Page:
The potential legalization of edible CBD could have a major impact on the U.S. CPG industry, particularly for the snack and confectionery category, according to Nielsen, which predicts the U.S. hemp-derived CBD market could be a US$6 billion industry by 2025 when considering legalized sales of food and beverage products containing CBD from hemp. Nielsen forecasts sales of CBD beverages to reach $1.7 billion by 2025, while sales of CBD edible foods to hit $950 million.
Consumers are increasingly seeking out snacks with added health and wellness benefits, and many believe adaptogens and botanical hemp extracts that naturally contain CBD could be the next frontier in snacking. Nielsen noted future CBD consumers may look to CBD-infused food offerings to enhance focus, relaxation, and to assist in promoting their general health and wellness. For others, consumption may be geared toward targeting specific ailments such as feminine pain, digestive issues and sleep disorders. According to Nielsen, CPG snack companies interested in reaching these consumers should start factoring various need states, use cases, and snacking occasions into their research and development (R&D) equation.
One caveat regarding the opportunity edible CBD from hemp presents is that the market is in its infancy in the United States. In addition, it’s incredibly volatile given factors such as changing state and federal regulations, supply issues, and retail/manufacturer and consumer sentiment and acceptance. Therefore, it is critical to recognize that the market size prediction is just a snapshot vision of what tomorrow could look like and is certainly subject to change based upon newer information.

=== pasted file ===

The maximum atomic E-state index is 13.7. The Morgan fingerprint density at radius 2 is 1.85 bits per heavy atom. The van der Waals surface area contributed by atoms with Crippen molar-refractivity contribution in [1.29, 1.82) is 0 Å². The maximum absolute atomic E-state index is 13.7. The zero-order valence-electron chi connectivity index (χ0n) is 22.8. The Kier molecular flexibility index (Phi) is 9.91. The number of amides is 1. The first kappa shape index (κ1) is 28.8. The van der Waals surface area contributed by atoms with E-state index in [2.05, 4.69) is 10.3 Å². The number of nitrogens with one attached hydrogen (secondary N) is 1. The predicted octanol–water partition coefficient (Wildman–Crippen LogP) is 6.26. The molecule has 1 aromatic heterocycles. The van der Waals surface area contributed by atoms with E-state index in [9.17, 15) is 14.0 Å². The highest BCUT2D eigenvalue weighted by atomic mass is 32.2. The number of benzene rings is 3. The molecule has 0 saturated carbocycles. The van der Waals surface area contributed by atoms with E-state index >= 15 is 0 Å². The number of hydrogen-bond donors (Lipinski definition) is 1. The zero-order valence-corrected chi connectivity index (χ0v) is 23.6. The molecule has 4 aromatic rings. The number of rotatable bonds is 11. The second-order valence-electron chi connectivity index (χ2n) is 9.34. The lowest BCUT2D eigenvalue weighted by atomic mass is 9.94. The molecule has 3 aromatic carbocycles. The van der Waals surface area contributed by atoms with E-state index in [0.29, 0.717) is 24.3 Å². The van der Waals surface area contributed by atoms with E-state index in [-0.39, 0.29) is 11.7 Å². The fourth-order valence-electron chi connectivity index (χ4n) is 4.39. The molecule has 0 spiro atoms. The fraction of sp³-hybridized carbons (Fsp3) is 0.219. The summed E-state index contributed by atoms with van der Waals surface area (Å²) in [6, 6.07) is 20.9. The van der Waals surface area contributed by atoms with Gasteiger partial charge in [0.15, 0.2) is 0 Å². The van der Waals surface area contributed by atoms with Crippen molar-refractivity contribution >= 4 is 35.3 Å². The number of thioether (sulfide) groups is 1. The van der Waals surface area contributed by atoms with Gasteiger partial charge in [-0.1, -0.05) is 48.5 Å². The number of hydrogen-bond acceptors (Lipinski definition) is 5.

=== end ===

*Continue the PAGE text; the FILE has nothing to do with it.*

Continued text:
FDA has concluded CBD and THC—the psychoactive compound responsible for the “high” from consuming marijuana—cannot be added to conventional food or marketed in a dietary supplement because the compounds were first studied as drugs. But FDA has authority to create an exception by issuing regulations, a process that could take several years. The agency has already received more than 1,100 comments, reflecting substantial interest in a cannabis-derived compound that has proliferated in food, dietary supplements and other FDA-regulated products over the last five years. FDA Acting Commissioner Ned Sharpless, M.D., recently underscored his agency has many questions about CBD that remain unanswered.
Within packaged food, Euromonitor International expects global sales of CBD products to double over the next two years. According to Zora Milenkovic, head of drinks and tobacco at Euromonitor International, CBD and THC are the superpower holistic food ingredients of the future—think turmeric (anti-inflammatory) crossed with coconut oil (essential fatty acids). CBD/THC falls within the naturally functional and mindful consumption trends, tapping into the vegan, plant-based and free-from movements.
In a recent article in INSIDER’s “CBD Digital Magazine,” Milenkovic wrote: “as CBD and THC become more mainstream, and manufacturers recognize their potential, the market will be dominated by outcome-based products: a specific dose, in a specific combination, carried in a specific format to address a specific condition, potentially in microdoses, blurring the boundaries between food and consumer health. This outcome-based future for cannabis products means by 2030, most people will use a product containing cannabis, and the current $10 billion global market for legal cannabis will have easily multiplied several times over by then.”
Click here to find out the current regulatory state of play with CBD.